Health, Loan Insurance Coming to Burma This Year
BUSINESS

Health, Loan Insurance Coming to Burma This Year

Myanmar, Burma, The Irrawaddy, insurance, life, health, loan, Myanma Insurance

Nuns walk past IKBZ Insurance company’s building being built in downtown Rangoon on June 6, 2013. (Photo: Reuters / Minzayar)

RANGOON — Burma’s insurance industry will begin providing currently nonexistent health and credit guarantee insurance policies in the 2014-15 fiscal year, according to state-run Myanma Insurance.

“We will operate health insurance and loan insurance services in the coming financial year,” said Aye Min Thein, managing director of Myanma Insurance. The fiscal year begins on April 1.

Last year, the government permitted private firms to enter the insurance market for the first time in more than 60 years, allowing for six categories of life and general insurance out of 46 categories recognized by the government. In part as a result of Myanma Insurance’s decades-long monopoly, Burma’s insurance industry is among the least developed in the region.

“The state-owned Myanma Insurance will start offering the new insurances and after that the private firms, which are still in their infancy, will be allowed to offer it,” Aye Min Thein said.

The new offerings will allow for plans that include coverage of medical expenses incurred by a health insurance policyholder, and credit guarantee insurance will be designed to make it easier for small and medium enterprises to obtain loans.

Htay Paing, spokesman for Grand Guardian Insurance Public Company, said that because the government’s stranglehold of the local insurance market was only loosened last year, the number of policyholders in Burma remained low.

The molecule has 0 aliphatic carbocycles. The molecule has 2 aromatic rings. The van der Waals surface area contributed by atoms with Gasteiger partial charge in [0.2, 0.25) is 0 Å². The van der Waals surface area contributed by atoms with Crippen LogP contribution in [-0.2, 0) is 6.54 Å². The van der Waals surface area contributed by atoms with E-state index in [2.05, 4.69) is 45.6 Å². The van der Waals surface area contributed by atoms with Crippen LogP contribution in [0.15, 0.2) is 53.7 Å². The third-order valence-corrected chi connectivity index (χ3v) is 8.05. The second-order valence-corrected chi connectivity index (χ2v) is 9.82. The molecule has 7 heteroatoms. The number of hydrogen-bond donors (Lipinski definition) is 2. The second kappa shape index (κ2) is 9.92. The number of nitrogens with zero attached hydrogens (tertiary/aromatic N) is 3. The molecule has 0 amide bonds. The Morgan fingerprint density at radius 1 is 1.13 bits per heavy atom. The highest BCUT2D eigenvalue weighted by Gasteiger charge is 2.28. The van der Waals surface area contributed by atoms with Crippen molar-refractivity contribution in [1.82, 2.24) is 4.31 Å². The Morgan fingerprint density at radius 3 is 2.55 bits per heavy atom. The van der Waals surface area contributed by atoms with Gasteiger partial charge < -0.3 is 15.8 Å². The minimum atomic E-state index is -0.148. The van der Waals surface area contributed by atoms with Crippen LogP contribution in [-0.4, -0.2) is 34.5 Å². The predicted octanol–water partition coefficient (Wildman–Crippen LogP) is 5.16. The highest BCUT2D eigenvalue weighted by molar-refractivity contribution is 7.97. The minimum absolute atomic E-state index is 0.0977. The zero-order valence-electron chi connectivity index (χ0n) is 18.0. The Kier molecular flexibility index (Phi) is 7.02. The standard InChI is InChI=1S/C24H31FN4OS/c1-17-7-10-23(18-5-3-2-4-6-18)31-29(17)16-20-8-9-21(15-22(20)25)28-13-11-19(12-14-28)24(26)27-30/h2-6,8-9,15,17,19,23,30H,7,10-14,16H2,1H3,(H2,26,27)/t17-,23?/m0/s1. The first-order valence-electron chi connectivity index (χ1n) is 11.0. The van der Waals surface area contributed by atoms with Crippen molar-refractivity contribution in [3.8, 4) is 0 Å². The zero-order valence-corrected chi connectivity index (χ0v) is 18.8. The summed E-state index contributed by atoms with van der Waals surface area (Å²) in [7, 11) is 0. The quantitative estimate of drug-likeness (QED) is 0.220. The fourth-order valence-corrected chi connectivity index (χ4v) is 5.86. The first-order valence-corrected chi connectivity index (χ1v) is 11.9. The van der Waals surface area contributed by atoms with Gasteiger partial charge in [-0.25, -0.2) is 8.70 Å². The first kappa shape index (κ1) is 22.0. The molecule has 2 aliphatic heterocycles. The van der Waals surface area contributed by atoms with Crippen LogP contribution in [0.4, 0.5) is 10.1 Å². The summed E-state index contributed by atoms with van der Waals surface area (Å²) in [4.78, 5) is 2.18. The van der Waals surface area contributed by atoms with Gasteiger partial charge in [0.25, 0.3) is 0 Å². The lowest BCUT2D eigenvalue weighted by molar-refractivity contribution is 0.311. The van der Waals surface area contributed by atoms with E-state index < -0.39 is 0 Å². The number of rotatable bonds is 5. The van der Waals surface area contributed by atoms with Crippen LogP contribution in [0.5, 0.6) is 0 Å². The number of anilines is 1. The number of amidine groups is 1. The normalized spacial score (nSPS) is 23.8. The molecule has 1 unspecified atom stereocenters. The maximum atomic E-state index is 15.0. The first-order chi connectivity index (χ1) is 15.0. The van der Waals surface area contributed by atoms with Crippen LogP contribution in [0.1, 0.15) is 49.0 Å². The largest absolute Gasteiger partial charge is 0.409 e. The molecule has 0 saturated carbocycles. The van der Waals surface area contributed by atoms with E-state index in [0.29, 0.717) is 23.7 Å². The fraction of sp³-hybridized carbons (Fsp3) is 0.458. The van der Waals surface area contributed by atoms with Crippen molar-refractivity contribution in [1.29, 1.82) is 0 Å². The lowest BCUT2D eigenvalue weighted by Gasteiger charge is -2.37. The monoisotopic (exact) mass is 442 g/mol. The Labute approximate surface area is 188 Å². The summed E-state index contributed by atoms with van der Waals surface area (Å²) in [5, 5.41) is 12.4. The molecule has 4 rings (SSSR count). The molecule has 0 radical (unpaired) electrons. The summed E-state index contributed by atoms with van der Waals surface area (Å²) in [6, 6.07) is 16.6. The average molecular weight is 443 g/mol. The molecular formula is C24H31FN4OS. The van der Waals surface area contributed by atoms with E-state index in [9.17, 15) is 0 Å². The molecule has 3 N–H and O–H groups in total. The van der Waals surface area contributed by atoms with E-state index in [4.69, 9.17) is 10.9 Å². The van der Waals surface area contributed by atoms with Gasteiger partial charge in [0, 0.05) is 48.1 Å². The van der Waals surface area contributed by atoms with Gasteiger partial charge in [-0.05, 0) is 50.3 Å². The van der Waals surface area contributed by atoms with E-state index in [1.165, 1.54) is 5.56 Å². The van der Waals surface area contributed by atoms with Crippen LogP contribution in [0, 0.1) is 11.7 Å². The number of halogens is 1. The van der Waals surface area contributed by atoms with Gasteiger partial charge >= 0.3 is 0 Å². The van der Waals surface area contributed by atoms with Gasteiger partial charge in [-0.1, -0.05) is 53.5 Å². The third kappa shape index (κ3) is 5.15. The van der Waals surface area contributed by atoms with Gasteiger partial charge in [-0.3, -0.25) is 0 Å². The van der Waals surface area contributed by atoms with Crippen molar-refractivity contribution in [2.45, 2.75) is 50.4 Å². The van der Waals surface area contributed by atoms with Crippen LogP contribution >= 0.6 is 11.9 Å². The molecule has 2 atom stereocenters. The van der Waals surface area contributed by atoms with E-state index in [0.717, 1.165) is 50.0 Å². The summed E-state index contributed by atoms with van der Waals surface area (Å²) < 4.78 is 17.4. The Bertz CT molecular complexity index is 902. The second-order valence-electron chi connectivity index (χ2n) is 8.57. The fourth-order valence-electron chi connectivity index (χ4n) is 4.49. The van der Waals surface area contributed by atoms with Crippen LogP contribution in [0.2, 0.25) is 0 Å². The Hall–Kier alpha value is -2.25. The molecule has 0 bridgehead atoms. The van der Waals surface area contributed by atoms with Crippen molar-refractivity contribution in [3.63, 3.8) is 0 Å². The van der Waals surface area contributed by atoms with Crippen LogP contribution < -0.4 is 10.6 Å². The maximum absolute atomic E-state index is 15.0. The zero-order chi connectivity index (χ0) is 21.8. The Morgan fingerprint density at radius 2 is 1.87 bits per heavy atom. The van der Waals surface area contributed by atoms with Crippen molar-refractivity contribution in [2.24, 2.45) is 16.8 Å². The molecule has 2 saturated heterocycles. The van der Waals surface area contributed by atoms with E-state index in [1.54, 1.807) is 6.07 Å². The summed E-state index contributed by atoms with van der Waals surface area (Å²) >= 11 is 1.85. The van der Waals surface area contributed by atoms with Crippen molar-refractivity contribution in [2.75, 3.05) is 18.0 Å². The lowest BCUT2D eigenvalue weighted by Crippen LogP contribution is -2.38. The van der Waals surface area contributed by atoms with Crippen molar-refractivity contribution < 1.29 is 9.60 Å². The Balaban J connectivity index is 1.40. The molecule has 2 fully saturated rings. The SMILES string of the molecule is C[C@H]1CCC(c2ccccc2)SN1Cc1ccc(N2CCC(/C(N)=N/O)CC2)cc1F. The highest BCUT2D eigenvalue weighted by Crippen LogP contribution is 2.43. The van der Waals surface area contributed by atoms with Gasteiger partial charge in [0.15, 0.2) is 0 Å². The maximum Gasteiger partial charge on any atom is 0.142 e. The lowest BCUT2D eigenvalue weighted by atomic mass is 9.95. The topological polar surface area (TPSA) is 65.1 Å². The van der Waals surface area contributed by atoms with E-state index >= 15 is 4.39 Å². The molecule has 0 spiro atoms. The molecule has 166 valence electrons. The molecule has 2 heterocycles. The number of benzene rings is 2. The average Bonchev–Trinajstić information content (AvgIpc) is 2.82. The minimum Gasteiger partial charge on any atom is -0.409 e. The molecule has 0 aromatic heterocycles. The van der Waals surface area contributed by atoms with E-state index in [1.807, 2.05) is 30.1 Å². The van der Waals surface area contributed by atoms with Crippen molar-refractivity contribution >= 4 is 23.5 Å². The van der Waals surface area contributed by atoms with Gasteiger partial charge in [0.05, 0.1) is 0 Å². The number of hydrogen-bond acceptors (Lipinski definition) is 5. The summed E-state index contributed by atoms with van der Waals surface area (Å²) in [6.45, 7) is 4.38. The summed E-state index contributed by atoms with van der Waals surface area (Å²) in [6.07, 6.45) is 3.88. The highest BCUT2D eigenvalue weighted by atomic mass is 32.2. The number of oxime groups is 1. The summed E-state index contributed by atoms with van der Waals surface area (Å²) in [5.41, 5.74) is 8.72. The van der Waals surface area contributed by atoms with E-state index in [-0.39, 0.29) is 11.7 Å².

“The local insurance industry was far from the minds of the public for a long time. Currently, people are getting to know why it is necessary to be insured, but we still need more time,” he said.

A supervisor at a private insurance firm, who asked not to be identified, said that since many people in Burma still lacked a solid understanding of insurance products and their benefits, her company was working to persuade potential customers to invest in peace of mind.

“People are more interested to buy health insurance than life insurance,” she added.

“If private insurance companies can offer more insurance services like health insurance, for which there is high demand, the number of insured will rise.”

Aye Min Thein of Myanma Insurance said the gradual expansion of insurance categories available for purchase would provide the country’s people with a greater sense of security.

“As a business or individual, insurance products and services can reduce losses. Insurance is very important to help with unexpected losses—for businesses, families, the whole country,” he said.

There are currently 12 private insurance companies, some of which are offshoots of Burma’s largest banks, and the government currently allows them to sell six different types of insurance: fire; motor; life; cash in transit; cash in safe; and fidelity.


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